While improving the digital experience will undoubtedly require an investment on the part of banks, it could serve as a way to strengthen and expand customer relationships along with driving cross-sell. Ultimately, every business owner has a finite amount of time that he or she wants to spend working on the business—not administrative tasks.

For those banks that provide an online and mobile experience that is intuitive, provides the opportunity for self-service or even just cuts down on mail and paper statements, the value is clear. In addition, creating banker-led experiences inclusive of pipeline reports and CRM activities will be equally critical.

Looking to the Future

For commercial banks, digital and technology solutions may provide valuable opportunities to improve operating efficiency, drive transparency, simplify the client experience and reduce risk. While it may be tempting to delay major enhancements and transformations that the client does not yet expect, that approach is unlikely to yield long-term success.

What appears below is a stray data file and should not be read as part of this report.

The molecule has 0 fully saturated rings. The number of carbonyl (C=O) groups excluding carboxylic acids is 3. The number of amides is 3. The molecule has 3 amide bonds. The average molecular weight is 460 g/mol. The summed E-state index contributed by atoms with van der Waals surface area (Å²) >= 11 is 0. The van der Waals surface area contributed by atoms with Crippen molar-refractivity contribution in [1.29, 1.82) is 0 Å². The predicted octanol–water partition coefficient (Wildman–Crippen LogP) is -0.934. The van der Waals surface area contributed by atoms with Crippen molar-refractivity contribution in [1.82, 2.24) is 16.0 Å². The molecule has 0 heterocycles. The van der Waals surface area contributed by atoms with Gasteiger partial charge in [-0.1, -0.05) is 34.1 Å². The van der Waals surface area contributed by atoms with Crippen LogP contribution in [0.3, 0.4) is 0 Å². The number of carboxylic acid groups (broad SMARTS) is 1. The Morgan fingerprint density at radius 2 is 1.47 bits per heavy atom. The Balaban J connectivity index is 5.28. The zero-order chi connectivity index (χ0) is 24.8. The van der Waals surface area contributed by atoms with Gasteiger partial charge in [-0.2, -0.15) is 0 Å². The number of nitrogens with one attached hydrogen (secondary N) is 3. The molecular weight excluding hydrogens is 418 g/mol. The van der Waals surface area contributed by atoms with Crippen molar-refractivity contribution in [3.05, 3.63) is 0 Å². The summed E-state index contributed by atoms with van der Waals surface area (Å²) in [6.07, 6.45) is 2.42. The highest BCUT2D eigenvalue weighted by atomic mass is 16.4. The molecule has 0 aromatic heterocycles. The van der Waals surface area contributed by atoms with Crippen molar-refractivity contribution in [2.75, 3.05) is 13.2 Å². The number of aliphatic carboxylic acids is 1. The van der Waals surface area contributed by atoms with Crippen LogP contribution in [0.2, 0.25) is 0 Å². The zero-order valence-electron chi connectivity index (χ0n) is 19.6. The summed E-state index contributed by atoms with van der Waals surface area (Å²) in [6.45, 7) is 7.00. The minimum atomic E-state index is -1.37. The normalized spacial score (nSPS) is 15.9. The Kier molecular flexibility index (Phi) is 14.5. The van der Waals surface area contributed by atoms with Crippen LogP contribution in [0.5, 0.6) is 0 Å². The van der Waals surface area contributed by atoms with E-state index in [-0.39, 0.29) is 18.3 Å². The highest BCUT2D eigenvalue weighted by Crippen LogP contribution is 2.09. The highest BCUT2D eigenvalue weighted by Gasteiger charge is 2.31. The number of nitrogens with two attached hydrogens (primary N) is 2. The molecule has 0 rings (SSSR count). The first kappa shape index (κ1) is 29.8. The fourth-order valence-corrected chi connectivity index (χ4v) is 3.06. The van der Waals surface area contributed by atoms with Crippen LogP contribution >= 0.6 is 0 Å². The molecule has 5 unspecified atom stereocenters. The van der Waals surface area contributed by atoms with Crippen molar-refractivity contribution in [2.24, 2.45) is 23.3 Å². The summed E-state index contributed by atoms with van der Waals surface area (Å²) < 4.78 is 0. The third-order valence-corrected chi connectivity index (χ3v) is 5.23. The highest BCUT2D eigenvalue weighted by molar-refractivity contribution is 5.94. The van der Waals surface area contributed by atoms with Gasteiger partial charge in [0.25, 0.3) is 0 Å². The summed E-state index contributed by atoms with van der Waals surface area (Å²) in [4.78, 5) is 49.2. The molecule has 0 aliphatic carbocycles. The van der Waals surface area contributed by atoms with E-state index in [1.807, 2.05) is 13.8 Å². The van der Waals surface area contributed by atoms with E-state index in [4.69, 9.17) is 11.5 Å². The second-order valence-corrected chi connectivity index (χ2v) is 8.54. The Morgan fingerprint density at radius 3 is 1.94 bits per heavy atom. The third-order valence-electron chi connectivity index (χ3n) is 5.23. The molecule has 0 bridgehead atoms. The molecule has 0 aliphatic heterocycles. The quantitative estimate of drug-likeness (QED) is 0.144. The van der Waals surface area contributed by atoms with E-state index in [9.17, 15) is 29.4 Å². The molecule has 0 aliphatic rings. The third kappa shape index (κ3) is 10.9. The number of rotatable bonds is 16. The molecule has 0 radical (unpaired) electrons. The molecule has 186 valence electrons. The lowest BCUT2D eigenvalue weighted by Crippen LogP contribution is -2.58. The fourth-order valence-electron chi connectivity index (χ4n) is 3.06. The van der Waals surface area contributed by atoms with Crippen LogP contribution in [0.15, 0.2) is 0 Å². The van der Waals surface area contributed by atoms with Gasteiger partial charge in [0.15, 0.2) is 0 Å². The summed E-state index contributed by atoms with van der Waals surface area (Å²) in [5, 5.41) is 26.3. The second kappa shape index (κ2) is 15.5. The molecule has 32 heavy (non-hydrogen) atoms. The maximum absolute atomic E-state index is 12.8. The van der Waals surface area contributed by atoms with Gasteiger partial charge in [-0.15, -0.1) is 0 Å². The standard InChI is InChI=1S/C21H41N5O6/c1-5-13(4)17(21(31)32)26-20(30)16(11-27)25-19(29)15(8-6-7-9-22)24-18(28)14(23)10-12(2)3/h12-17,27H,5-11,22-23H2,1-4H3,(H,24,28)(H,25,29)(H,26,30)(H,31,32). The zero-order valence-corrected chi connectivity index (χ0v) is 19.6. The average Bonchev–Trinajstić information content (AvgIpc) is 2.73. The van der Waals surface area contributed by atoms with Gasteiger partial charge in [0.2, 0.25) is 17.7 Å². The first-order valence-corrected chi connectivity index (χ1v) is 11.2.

As banking margins continue to contract, even commercial banks will need to re-think their business model, initially to improve their cost to serve, but over time to win with existing and new clients.

To remain relevant, commercial banks must follow the advice they give their own clients: invest in the future—today.